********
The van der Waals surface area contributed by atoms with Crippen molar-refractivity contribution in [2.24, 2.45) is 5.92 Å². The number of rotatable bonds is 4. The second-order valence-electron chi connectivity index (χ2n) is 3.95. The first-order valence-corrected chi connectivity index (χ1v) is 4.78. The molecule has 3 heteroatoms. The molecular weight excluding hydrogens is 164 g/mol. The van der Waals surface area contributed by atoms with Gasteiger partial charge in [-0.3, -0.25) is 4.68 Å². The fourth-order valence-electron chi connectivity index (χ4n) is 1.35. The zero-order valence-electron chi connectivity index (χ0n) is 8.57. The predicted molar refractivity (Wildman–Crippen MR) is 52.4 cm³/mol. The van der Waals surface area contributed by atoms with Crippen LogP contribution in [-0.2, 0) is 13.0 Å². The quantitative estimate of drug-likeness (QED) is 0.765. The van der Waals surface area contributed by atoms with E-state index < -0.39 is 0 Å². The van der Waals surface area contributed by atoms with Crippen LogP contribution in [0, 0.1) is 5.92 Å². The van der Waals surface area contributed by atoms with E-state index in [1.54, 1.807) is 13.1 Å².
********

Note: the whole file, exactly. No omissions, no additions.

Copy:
The van der Waals surface area contributed by atoms with Crippen molar-refractivity contribution in [2.24, 2.45) is 5.92 Å². The number of rotatable bonds is 4. The second-order valence-electron chi connectivity index (χ2n) is 3.95. The first-order valence-corrected chi connectivity index (χ1v) is 4.78. The molecule has 3 heteroatoms. The molecular weight excluding hydrogens is 164 g/mol. The van der Waals surface area contributed by atoms with Gasteiger partial charge in [-0.3, -0.25) is 4.68 Å². The fourth-order valence-electron chi connectivity index (χ4n) is 1.35. The zero-order valence-electron chi connectivity index (χ0n) is 8.57. The predicted molar refractivity (Wildman–Crippen MR) is 52.4 cm³/mol. The van der Waals surface area contributed by atoms with Crippen LogP contribution in [-0.2, 0) is 13.0 Å². The quantitative estimate of drug-likeness (QED) is 0.765. The van der Waals surface area contributed by atoms with E-state index < -0.39 is 0 Å². The van der Waals surface area contributed by atoms with Crippen LogP contribution in [0, 0.1) is 5.92 Å². The van der Waals surface area contributed by atoms with E-state index in [1.54, 1.807) is 13.1 Å².